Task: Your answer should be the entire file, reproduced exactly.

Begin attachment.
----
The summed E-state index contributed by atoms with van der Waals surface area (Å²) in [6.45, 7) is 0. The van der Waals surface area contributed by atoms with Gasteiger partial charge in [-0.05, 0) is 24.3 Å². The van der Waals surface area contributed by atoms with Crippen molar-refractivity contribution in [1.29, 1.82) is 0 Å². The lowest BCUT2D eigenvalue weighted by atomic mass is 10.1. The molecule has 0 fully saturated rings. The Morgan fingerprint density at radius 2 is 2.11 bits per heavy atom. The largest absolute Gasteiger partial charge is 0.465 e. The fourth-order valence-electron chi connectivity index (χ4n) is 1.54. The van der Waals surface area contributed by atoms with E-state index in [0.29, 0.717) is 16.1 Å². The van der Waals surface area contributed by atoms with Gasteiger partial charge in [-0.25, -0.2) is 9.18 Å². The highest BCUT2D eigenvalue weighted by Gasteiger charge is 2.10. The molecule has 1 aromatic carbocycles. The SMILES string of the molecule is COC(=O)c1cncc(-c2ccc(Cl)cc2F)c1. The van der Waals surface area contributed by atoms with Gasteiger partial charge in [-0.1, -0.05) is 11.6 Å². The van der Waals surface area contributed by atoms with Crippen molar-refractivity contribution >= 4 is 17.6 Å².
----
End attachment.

The summed E-state index contributed by atoms with van der Waals surface area (Å²) in [6.45, 7) is 0. The van der Waals surface area contributed by atoms with Gasteiger partial charge in [-0.05, 0) is 24.3 Å². The van der Waals surface area contributed by atoms with Crippen molar-refractivity contribution in [1.29, 1.82) is 0 Å². The lowest BCUT2D eigenvalue weighted by atomic mass is 10.1. The molecule has 0 fully saturated rings. The Morgan fingerprint density at radius 2 is 2.11 bits per heavy atom. The largest absolute Gasteiger partial charge is 0.465 e. The fourth-order valence-electron chi connectivity index (χ4n) is 1.54. The van der Waals surface area contributed by atoms with E-state index in [0.29, 0.717) is 16.1 Å². The van der Waals surface area contributed by atoms with Gasteiger partial charge in [-0.25, -0.2) is 9.18 Å². The highest BCUT2D eigenvalue weighted by Gasteiger charge is 2.10. The molecule has 1 aromatic carbocycles. The SMILES string of the molecule is COC(=O)c1cncc(-c2ccc(Cl)cc2F)c1. The van der Waals surface area contributed by atoms with Gasteiger partial charge in [-0.1, -0.05) is 11.6 Å². The van der Waals surface area contributed by atoms with Crippen molar-refractivity contribution >= 4 is 17.6 Å².